From Chicken Soup for the Dieter's Soul

No Pizza? No Problem!

Bad habits are like a comfortable bed, easy to get into, but hard to get out of.

Author Unknown

About a year ago, I was leaving a tiki hut in the East Village of New York City (bet you didn’t know that NYC had tiki huts!) with two of my good (and very petite) friends when a random stranger shouted out, “Hey Blondie! You have a fat a**!”

Perhaps it was the two giant margaritas I had just imbibed, or maybe it was because this attack hit on the very core of a lifelong insecurity, but I immediately crumbled into a cocoon of tears.

My friends, of course, tried to console me, telling me he had meant “phat” not “fat” and that he was only a drunken stranger. But I had hit rock bottom, and I knew things, from that moment forth, had to change.

I was never “fat” per se, but I had been rather plump since I was a little girl. Blame it on growing up in a Jewish family with a very attentive grandma living across the street. Feeding was medicinal, and every day brought with it bagels, potatoes and an inordinate amount of sugar. After-school snacks of bialys or potato soup with some hot, fresh Jewish rye were the staple for me. I loved that time, and the food was a big part of it. “Eat! Eat!” To not eat would assuredly convince her that something was desperately wrong and cause endless concern. So I ate.

That night, as I sat there hating the phantom wino, the world and even myself, my friend gave me some good advice: Rather than indulging in yet another cycle of self-pity, do something about it. She had been seeing a nutritionist for years and was herself attempting the South Beach Diet. She recommended I give it a try.

In my mind, the South Beach Diet and other “low-carb” plans were all the same, and I was one of the masses who called them dangerous fads. I’d sit around with my friends, talking about how low-carb diets were dumb because as soon as you start eating “normal” again, you gain the weight back. I was sure South Beach wouldn’t work, and it would be just another crazy waste of time.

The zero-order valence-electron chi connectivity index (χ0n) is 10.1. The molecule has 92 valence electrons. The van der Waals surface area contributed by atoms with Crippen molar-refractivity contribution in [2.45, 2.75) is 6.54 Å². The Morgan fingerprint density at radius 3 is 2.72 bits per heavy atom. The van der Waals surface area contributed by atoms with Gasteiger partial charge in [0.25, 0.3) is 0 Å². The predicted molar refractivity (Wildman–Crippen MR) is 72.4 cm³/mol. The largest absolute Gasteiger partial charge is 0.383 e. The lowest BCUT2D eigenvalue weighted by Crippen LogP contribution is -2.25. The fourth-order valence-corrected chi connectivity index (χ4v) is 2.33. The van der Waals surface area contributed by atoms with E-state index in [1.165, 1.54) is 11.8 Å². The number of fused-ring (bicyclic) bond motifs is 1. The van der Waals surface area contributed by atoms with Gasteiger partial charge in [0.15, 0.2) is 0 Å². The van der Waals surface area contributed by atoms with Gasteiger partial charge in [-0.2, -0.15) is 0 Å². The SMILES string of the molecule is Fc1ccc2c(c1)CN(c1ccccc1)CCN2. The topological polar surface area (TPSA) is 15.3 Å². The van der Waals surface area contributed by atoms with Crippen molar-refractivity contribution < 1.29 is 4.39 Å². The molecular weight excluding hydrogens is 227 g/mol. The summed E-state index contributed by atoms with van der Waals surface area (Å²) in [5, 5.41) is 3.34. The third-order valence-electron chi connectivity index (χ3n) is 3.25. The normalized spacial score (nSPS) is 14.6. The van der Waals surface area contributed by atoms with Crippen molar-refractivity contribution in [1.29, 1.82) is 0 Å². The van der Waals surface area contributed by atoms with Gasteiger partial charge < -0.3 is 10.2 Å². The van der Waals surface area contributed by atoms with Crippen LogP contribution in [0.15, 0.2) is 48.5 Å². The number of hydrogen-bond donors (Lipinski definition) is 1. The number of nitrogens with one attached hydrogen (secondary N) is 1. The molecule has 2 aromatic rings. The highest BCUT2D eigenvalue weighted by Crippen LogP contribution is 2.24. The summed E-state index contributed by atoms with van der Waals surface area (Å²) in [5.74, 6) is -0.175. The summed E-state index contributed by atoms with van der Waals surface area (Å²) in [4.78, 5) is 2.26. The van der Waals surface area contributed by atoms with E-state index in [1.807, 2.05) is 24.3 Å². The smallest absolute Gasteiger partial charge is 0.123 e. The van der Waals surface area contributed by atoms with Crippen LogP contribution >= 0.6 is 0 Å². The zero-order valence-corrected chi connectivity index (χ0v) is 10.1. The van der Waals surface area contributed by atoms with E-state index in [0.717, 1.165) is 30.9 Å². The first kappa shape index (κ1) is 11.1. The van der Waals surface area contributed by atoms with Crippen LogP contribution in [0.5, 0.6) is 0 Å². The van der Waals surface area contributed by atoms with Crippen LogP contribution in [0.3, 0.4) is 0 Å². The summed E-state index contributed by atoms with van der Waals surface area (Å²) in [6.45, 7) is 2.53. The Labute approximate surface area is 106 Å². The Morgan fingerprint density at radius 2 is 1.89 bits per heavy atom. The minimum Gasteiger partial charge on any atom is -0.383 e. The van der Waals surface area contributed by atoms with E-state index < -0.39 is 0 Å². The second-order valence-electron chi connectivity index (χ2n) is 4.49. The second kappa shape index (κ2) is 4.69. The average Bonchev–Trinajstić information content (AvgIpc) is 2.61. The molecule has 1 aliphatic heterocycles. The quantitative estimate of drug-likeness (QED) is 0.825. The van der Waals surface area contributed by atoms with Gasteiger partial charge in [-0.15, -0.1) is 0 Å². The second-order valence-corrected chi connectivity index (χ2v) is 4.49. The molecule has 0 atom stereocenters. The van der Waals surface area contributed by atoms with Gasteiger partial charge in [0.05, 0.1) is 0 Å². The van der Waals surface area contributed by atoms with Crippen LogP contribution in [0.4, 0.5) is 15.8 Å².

Being the adventurous soul that I am though, I gave it a try. Phase 1, as we people in the plan call it, is very low-carbohydrate: no bread, no pasta, no sugar, no fruit or starch of any kind. Alcohol is a total no-no as well. Lean meats are your friends, fatty beefs and cheeses aren’t.

But the overall plan is not low-carb, or even necessarily low-fat or low-calorie. It’s more a modified lifestyle that teaches you to eat the right carbs, the right fats and the right proteins—and make it a part of your permanent life plan rather than a crash course into fitting into those too-tight jeans.

As a sugar aficionado, those first few days were a bit intense for me. I felt like I was in a state of perpetual PMS. I wasn’t hungry; I ate my fill of egg whites and fresh veggies and grilled chicken—but what I was going through was hardcore sugar withdrawal. I’m a Sagittarius and thus possess a soul that demands instant gratification. And while my egg-white omelet with mozzarella and mushrooms was very satisfying, darn it, I was used to my morning bagel!

As those initial few days passed, I gradually grew less cranky. I ended up losing ten pounds, and an entire size, in the first two weeks.

The purpose of Phase 1 is a pseudo-detox; you are ridding your body of its addiction to sugar and simple carbs so that you can “retrain” it with the right ones later on. Once that hardcore phase is over, Phase 2 begins. During that phase, you gradually reintroduce your body to starches and fruits, very carefully and slowly, paying careful attention to what particular starches make your metabolism freak out. Refined sugars and starches are naughty now and always. Whole grains, oats, brown rice and sweet potatoes are all fine, and actually, pretty darn good for you if you don’t go crazy with them.

South Beach is meant to be a lifestyle, not a diet, so of course, treats will happen. If it’s your birthday, have the cake (a slice, not the entire sheet!), or indulge in a night of yummy Tex-Mex sometimes, as I do. The idea, though, is to not use those treats as a crutch. “Oh my God! I ate a brownie! It’s all over . . . I might as well give up.”

Over the course of about eight months, I lost fifty pounds and went from a size XL Misses to XS Juniors. I have more energy than I have ever had before, and I’ve learned to not only crave the good stuff but be repelled by that which is naughty. Do I cheat sometimes? Sure. It’s called living. But I don’t let food control me anymore. I’m too busy enjoying life on the Beach . . . which, every now and then, just might include a fresh, hot slice of seeded Jewish rye.

Aly Walansky

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